Popcorn ceilings common in homes starting in the 1960s are still found in homes today. In older homes, or those with poor construction, you may find your popcorn ceiling flaking and peeling away. The peeling of the texture may be caused by a variety of causes. Some may be a quick fix while in others the peeling may continue. Learn what is causing your ceiling to peel and what corrections can be made.
Humidity and the formation of mildew common in bathrooms and kitchens may begin to form underneath the texture layer of a popcorn ceiling. The popcorn ceiling will become damp and no longer adhere to the drywall underneath. Peeling often first appears in corners. You may first notice stains forming before the ceiling begins to peel.
Often in two story homes, a water leak upstairs runs directly to the ceiling below it. Ceiling repair is often necessary due to the damage caused to the popcorn ceiling. Though the ceiling often is wet and has not begun to peel, once the leak is fixed and the ceiling dries, the texture will loosen from its base.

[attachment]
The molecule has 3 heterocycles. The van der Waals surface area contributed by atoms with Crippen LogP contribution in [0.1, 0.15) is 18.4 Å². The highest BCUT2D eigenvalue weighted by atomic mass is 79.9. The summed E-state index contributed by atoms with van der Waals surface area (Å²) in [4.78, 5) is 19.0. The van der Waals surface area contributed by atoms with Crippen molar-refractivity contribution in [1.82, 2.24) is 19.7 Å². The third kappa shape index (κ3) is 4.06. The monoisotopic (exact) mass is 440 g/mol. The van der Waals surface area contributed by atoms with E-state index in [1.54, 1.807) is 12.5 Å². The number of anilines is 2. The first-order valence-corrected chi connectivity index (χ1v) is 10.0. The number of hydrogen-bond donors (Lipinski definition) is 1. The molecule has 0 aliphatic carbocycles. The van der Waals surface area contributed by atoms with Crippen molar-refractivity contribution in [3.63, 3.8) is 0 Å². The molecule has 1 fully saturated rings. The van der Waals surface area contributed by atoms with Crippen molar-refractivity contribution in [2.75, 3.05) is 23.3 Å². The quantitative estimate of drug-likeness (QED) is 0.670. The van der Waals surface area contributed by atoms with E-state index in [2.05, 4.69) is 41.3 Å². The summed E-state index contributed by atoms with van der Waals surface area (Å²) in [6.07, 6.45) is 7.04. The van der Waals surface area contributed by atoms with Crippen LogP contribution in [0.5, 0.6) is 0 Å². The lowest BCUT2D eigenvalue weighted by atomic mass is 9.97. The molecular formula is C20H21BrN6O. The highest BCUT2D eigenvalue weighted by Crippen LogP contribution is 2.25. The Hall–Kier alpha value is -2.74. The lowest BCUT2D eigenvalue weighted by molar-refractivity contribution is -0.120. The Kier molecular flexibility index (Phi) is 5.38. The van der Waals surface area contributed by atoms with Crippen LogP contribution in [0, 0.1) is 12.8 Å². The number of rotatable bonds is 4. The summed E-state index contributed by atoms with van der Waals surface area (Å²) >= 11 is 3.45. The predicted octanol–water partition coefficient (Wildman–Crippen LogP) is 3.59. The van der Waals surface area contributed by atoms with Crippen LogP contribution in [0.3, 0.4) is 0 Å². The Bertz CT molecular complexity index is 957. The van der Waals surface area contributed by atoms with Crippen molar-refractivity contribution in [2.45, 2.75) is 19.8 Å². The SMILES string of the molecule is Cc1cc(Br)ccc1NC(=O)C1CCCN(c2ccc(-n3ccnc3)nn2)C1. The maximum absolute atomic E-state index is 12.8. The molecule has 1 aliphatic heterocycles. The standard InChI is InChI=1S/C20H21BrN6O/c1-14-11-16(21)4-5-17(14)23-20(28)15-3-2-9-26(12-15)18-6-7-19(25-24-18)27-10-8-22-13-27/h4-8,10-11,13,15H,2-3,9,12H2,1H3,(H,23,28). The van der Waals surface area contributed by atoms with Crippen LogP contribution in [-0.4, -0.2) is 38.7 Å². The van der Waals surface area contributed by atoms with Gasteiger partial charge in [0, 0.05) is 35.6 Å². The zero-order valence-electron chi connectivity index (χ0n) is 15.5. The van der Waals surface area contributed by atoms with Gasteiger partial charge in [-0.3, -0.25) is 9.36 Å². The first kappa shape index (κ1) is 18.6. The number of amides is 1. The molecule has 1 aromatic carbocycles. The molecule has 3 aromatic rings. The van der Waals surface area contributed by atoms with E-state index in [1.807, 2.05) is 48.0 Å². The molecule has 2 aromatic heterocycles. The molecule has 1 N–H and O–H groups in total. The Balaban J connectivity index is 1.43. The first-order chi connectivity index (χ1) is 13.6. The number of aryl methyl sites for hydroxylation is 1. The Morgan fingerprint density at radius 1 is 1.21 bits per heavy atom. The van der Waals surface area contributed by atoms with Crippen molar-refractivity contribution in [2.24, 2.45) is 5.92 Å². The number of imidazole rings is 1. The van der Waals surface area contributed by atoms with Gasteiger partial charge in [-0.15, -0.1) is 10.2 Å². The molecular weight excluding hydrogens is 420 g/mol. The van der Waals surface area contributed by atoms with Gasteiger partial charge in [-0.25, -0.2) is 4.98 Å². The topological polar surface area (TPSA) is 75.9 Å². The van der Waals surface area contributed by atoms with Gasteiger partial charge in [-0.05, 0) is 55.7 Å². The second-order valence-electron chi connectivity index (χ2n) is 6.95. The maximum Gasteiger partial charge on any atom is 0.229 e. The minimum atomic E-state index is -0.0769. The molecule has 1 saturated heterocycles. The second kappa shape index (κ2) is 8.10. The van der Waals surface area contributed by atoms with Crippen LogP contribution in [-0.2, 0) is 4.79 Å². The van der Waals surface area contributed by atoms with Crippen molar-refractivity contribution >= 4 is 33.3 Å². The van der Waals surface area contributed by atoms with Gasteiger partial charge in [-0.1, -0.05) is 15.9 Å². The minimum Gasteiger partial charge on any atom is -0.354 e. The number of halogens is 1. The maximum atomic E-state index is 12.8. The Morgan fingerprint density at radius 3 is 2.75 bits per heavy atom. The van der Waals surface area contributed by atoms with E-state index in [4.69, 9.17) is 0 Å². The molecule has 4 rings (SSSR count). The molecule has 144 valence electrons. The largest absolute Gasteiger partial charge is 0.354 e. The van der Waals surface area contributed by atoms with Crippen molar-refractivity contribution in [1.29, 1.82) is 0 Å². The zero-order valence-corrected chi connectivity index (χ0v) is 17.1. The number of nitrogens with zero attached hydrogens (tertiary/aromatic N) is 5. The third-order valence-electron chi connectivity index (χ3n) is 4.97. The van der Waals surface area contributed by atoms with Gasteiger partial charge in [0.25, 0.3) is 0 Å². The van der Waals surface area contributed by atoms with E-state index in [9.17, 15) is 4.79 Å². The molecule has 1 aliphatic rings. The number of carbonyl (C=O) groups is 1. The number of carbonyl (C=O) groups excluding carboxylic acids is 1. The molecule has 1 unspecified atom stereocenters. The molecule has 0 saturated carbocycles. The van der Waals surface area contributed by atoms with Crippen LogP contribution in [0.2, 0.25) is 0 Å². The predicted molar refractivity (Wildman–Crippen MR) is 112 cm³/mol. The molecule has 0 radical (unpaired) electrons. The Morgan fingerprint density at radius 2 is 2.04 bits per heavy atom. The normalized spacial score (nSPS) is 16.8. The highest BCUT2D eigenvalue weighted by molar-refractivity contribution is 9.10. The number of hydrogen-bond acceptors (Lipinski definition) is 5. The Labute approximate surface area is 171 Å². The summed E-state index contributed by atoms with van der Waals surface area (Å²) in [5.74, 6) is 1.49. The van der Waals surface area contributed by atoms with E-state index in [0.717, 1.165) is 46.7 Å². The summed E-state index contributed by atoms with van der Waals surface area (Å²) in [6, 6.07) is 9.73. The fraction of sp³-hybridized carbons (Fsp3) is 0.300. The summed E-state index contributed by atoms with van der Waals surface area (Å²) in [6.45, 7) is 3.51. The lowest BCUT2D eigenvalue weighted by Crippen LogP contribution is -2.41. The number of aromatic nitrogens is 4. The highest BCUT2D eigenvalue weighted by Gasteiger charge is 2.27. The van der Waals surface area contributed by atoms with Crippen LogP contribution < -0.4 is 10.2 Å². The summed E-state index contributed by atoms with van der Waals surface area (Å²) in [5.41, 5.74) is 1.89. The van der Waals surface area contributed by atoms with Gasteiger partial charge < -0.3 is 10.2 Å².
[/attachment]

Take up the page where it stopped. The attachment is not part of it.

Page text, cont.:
When a popcorn ceiling is applied directly to undusted drywall, it does not adhere to the drywall itself but simply to a thin layer of dust. Drywall compound is used to connect joints of two pieces of drywall, which are commonly sanded smooth. The leftover dust should be wiped away. However, this step can be forgotten. Often the popcorn ceiling will peel up in strips directly around the drywall joints. The entire ceiling may not be stable.
In some instances, such as leaks and humidity, the popcorn ceiling can be patched and retextured. When humidity is a problem, paint the ceiling and walls of the area with a paint made especially for humid environments to decrease the risk of mildew occurring again. When drywall dust or major water leaks have occurred, you may need to scrape away the entire popcorn ceiling and retexture the entire area. You will notice any patched areas, and the entire texture will be stable.
- "Painting Do-it-Yourself for Dummies"; Katharine Macmillen; 2007
- "Building Tips and Techiniques"; Charles Miller; 2004
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